By Jeremy Rochow
Published: Tuesday, July 16, 2019
We bust 5 common driving myths that many motorists take as gospel.
Myth: Hands-free devices eliminate the dangers of using a phone while driving.
Your mobile phone is in a hands-free dock and connected to Bluetooth, so it’s completely safe to take a call while you’re driving, right? Not necessarily.
A 2016 study by the Queensland University of Technology (QUT) found talking hands-free on a mobile phone was just as distracting as having a conversation using a hand-held device.
The study took a group of motorists and exposed them to a virtual road network, which included pedestrians entering the driver’s peripheral vision from a footpath and a zebra crossing.
The team at QUT found drivers using hand-held devices and having hands-free conversations took 40% longer to react to pedestrians, compared to drivers who weren’t using a phone at all.
The study found reaction times and overall stopping distances increased when a motorist was talking on their mobile phone, whether they ere using a hands-free or hand-held device.
Remember this next time you go to answer your phone using a hands-free device when you’re driving. It might be best to wait until you get to your destination and return the phone call.
Myth: High-octane fuel will improve your car’s performance.
This myth is a bit tricky, but we can still bust it. When you visit the petrol station there are usually 3 types of petrol available: 91 octane, 95 octane and 98 octane.
These are rated by their Research Octane Number (RON), which measures the petrol’s anti-knock quality (the tendency of the fuel to detonate instead of burning smoothly). 91 octane fuel has a low anti-knock quality, while 95 and 98 allow engines to run at a higher compression level.
If you’ve got a normal run-of-the-mill car – like a Holden Astra or Toyota Camry – that only requires 91 octane fuel, then there’s no need to use 95 or 98 octane fuel.
Your engine is already able to perform at its highest efficiency on the recommended fuel, making higher-quality petrol superfluous. Essentially it won’t make much difference to how the car performs or its fuel efficiency.
On the other hand, a high-performance vehicle that requires 95 or 98 octane petrol is designed to take advantage of the properties of high-octane fuel. Be wary of using a lower octane fuel than recommended by the manufacturer – it could damage the engine.
The verdict: If your car is designed to run on 91 octane fuel, there’s no point filling it up with more expensive 95 or 98 octane petrol. You’ll notice no difference in your car’s performance.
Myth: Driving in thongs or barefoot is illegal.
Most South Australians have probably driven to the beach in summer wearing thongs at some point during their motoring lives. If you were worried it was illegal to drive wearing thongs, you can breathe a sigh of relief.
There are no specific laws in South Australia that say what drivers should or shouldn’t wear on their feet; however, for safety reasons, bare feet, thongs, slippers and high heels aren’t recommended.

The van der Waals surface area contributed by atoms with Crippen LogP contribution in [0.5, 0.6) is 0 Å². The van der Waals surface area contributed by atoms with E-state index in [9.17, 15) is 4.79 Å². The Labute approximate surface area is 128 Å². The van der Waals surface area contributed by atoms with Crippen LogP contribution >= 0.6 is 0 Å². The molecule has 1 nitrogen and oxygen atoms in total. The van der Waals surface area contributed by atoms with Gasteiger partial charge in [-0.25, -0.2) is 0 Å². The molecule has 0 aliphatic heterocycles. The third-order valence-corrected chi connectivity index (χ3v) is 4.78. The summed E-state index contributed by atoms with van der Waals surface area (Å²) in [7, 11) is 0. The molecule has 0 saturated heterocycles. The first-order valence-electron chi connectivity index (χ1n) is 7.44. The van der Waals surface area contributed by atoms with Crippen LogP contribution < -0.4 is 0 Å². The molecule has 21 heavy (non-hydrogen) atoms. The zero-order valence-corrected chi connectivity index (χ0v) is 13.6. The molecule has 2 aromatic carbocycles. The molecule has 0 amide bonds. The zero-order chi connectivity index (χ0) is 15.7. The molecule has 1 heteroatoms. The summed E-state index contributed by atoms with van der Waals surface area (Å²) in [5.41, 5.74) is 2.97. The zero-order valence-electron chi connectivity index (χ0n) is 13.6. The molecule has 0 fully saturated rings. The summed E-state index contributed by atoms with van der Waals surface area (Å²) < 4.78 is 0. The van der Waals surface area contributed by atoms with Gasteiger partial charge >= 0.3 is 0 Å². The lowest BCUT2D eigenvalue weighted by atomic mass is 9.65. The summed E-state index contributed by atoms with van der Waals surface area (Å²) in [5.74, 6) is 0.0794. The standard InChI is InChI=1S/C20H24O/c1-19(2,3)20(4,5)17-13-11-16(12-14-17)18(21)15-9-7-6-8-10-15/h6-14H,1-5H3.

Why? While wearing any of the above, your feet are more likely to slip off the pedals, particularly in an emergency situation.
Under the Australian Road Rules, you must take all precautions to drive in the safest manner possible.
If in the unfortunate event you do have a crash while wearing thongs or driving barefoot, police will investigate whether your footwear played a role in the cause of the prang.
Myth: Pushing your hands against the windscreen will stop it from cracking.
Many people believe that if rocks are flying up off the road and hitting your car, you can hold your hand against the windscreen to stop it from shattering.
This myth is so well-known, it’s appeared on the hit television series, Mythbusters.
The Mythbusters team used a slingshot and BB gun to fire stones at a new laminated windshield and a tempered glass windscreen (the type seen in Australia before 1994). Without pressing against the newer laminated windscreen, the shots dinged the glass but didn’t shatter it.
When they tested the older tempered glass windscreen, the glass shattered, even with a person propping their hand against it
The experiment proved two things. Laminated glass, used in newer cars, is able to withstand rocks flying up off the road even without a hand pressing against it, and holding your hand against a tempered glass windscreen won’t stop it from shattering. It’s probably best to keep your hands on the wheel.
Myth: Driving with your interior light on is illegal.
In short, it’s not an offence to drive at night with your interior light on. However, it can cause issues because it makes the inside of the car brighter than the outside.
This can cause a reflection on the windscreen and distract the driver, which probably explains why your parents wanted you to turn off the interior light when they were driving.
As long as the interior light is not so bright it dazzles approaching drivers, then it’s okay to use while driving. It’s best to minimise your use of this car feature though.